Painful crisis Clinical features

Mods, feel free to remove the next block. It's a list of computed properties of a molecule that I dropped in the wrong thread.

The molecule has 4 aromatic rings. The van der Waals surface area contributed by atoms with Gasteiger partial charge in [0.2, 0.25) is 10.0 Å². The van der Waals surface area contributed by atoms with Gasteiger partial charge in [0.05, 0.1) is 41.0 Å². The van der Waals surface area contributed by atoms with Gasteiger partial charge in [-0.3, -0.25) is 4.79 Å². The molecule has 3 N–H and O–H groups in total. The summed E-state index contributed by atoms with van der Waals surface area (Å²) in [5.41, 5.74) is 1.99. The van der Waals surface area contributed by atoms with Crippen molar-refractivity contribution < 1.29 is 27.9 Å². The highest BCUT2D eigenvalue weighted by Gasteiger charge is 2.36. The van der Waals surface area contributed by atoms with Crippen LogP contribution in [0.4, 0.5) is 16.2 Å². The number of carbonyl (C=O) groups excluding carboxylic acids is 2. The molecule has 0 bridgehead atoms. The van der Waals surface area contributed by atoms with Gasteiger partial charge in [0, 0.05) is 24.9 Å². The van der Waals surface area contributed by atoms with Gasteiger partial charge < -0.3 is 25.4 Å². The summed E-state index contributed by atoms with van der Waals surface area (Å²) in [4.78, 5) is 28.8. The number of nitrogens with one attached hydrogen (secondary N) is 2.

Pain of variable severity affects the juxta-articular areas of the long bones, particularly adjacent to the knees, the elbows, the shoulders and ankles, the sternum and ribs, the spine, particularly the lumbar region, and the pelvis. Pain may be localized to one or two sites, although multiple sites are frequently involved. Occasionally pains are described as 'all over'. Severity varies from transient pain barely limiting function to a severe debilitating pain requiring hospital admission and parenteral pain relief for days. Painful areas may be tender to palpation, although this is not always the case. Fever is common, and dehydration may occur if the patient has been reluctant to drink. The urine is commonly reported as dark or red and contains increased porphyrin levels at the time of the painful crisis.

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